Produced between 1907 and 1915, the Speedwell has long been an admired motorcar because of its memorable name, attractive styling, and the robust 50 h.p. L-head four-cylinder engine that powered it between 1910 to ’12. The company was established by Pierce D. Schenck and headquartered in Dayton, Ohio.
The successful automaker prospered until the combination of the Great Dayton Flood of 1913 which severely damaged the factory, and the introduction of a rotary valve engine that started the firm on a downhill slide it never recovered from and led to a bankruptcy in 1915. It was a sad end for a well-regarded marque after some four-thousand cars were built by the company. Refer to an earlier article the “Speedwell Oddities – The Cruiser and the Rotary Valve Six” for more information.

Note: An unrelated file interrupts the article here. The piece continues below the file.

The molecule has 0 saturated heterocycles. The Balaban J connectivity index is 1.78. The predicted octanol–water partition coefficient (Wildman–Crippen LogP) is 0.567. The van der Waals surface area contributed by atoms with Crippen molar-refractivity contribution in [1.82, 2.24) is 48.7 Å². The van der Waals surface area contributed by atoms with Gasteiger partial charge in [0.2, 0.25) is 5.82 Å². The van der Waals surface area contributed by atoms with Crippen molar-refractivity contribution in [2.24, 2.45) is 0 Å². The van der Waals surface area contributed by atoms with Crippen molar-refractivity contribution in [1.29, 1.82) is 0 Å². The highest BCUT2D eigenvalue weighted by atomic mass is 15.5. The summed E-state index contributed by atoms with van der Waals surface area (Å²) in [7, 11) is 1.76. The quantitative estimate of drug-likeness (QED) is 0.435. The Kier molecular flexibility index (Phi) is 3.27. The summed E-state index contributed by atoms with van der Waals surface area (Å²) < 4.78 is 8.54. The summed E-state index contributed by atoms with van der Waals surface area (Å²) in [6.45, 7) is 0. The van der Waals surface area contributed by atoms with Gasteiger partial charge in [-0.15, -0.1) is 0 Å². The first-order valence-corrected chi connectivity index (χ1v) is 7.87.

The illustrations and text from October 12, 1911, issue of “The Automobile,” show the construction and details of this impressive machine.
Two of the 1911 Speedwell postcards courtesy of automotive historian Alden Jewell are reproduced here. The lead image shows the distinctive “Duck Boat” three-passenger roadster “An All-Around Athlete.” The photo below highlights the attractive four-passenger “Close-Coupled” touring car. A third postcard was published featuring the Speedwell “Fore-Door Seven Passenger-Touring.”